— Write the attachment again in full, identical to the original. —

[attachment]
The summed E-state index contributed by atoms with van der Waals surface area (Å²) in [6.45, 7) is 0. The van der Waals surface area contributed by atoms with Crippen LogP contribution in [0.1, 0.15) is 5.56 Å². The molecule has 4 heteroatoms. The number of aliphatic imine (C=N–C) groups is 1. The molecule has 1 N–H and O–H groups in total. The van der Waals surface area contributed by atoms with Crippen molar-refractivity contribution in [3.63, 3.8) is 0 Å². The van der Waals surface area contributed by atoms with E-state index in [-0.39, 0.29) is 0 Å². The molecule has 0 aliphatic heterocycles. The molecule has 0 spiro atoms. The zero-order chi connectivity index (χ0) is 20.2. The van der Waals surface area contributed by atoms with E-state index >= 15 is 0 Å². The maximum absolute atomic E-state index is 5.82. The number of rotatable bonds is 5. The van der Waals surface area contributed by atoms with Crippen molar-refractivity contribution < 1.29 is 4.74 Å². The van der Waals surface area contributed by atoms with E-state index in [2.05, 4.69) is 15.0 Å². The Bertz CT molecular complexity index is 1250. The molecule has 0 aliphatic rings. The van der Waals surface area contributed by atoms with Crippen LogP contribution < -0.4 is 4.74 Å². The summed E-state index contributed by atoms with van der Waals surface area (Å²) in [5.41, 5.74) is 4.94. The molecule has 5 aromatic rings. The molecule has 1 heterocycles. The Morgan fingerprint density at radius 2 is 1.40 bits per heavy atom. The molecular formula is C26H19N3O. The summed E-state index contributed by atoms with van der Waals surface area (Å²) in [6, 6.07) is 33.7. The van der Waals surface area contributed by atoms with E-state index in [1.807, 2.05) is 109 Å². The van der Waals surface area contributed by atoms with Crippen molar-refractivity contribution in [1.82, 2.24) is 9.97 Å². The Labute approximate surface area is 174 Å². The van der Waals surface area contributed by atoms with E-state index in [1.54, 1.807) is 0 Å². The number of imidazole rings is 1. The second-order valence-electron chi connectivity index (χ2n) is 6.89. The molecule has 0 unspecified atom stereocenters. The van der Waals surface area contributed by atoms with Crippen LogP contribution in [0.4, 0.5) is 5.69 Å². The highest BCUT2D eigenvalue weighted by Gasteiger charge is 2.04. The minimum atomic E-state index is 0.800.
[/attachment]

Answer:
The summed E-state index contributed by atoms with van der Waals surface area (Å²) in [6.45, 7) is 0. The van der Waals surface area contributed by atoms with Crippen LogP contribution in [0.1, 0.15) is 5.56 Å². The molecule has 4 heteroatoms. The number of aliphatic imine (C=N–C) groups is 1. The molecule has 1 N–H and O–H groups in total. The van der Waals surface area contributed by atoms with Crippen molar-refractivity contribution in [3.63, 3.8) is 0 Å². The van der Waals surface area contributed by atoms with E-state index in [-0.39, 0.29) is 0 Å². The molecule has 0 aliphatic heterocycles. The molecule has 0 spiro atoms. The zero-order chi connectivity index (χ0) is 20.2. The van der Waals surface area contributed by atoms with E-state index >= 15 is 0 Å². The maximum absolute atomic E-state index is 5.82. The number of rotatable bonds is 5. The van der Waals surface area contributed by atoms with Crippen molar-refractivity contribution < 1.29 is 4.74 Å². The van der Waals surface area contributed by atoms with E-state index in [2.05, 4.69) is 15.0 Å². The Bertz CT molecular complexity index is 1250. The molecule has 0 aliphatic rings. The van der Waals surface area contributed by atoms with Crippen LogP contribution < -0.4 is 4.74 Å². The summed E-state index contributed by atoms with van der Waals surface area (Å²) in [5.41, 5.74) is 4.94. The molecule has 5 aromatic rings. The molecule has 1 heterocycles. The Morgan fingerprint density at radius 2 is 1.40 bits per heavy atom. The molecular formula is C26H19N3O. The summed E-state index contributed by atoms with van der Waals surface area (Å²) in [6, 6.07) is 33.7. The van der Waals surface area contributed by atoms with E-state index in [1.807, 2.05) is 109 Å². The van der Waals surface area contributed by atoms with Crippen molar-refractivity contribution in [1.82, 2.24) is 9.97 Å². The Labute approximate surface area is 174 Å². The van der Waals surface area contributed by atoms with E-state index in [1.54, 1.807) is 0 Å². The number of imidazole rings is 1. The second-order valence-electron chi connectivity index (χ2n) is 6.89. The molecule has 0 unspecified atom stereocenters. The van der Waals surface area contributed by atoms with Crippen LogP contribution in [0.4, 0.5) is 5.69 Å². The highest BCUT2D eigenvalue weighted by Gasteiger charge is 2.04. The minimum atomic E-state index is 0.800.